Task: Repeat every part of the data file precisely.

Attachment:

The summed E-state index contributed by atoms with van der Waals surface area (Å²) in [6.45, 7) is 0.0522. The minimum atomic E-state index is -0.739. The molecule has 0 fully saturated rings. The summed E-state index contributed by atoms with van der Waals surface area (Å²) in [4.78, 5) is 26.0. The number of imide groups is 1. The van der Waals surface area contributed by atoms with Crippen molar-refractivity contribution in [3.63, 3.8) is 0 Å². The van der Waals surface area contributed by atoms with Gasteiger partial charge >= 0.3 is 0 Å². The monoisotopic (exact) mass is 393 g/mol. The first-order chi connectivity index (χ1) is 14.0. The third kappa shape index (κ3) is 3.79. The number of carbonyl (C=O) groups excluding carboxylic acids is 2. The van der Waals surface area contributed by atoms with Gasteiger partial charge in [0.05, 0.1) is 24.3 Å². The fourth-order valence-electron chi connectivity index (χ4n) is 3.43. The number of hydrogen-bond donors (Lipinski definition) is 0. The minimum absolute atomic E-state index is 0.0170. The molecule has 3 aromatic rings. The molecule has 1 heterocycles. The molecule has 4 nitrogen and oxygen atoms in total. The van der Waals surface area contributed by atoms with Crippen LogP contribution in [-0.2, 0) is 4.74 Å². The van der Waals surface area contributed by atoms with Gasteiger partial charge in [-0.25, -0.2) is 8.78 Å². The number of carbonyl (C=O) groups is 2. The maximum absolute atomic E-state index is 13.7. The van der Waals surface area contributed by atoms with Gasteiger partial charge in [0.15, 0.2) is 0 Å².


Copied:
The summed E-state index contributed by atoms with van der Waals surface area (Å²) in [6.45, 7) is 0.0522. The minimum atomic E-state index is -0.739. The molecule has 0 fully saturated rings. The summed E-state index contributed by atoms with van der Waals surface area (Å²) in [4.78, 5) is 26.0. The number of imide groups is 1. The van der Waals surface area contributed by atoms with Crippen molar-refractivity contribution in [3.63, 3.8) is 0 Å². The van der Waals surface area contributed by atoms with Gasteiger partial charge >= 0.3 is 0 Å². The monoisotopic (exact) mass is 393 g/mol. The first-order chi connectivity index (χ1) is 14.0. The third kappa shape index (κ3) is 3.79. The number of carbonyl (C=O) groups excluding carboxylic acids is 2. The van der Waals surface area contributed by atoms with Gasteiger partial charge in [0.05, 0.1) is 24.3 Å². The fourth-order valence-electron chi connectivity index (χ4n) is 3.43. The number of hydrogen-bond donors (Lipinski definition) is 0. The minimum absolute atomic E-state index is 0.0170. The molecule has 3 aromatic rings. The molecule has 1 heterocycles. The molecule has 4 nitrogen and oxygen atoms in total. The van der Waals surface area contributed by atoms with Crippen LogP contribution in [-0.2, 0) is 4.74 Å². The van der Waals surface area contributed by atoms with Gasteiger partial charge in [-0.25, -0.2) is 8.78 Å². The number of carbonyl (C=O) groups is 2. The maximum absolute atomic E-state index is 13.7. The van der Waals surface area contributed by atoms with Gasteiger partial charge in [0.15, 0.2) is 0 Å².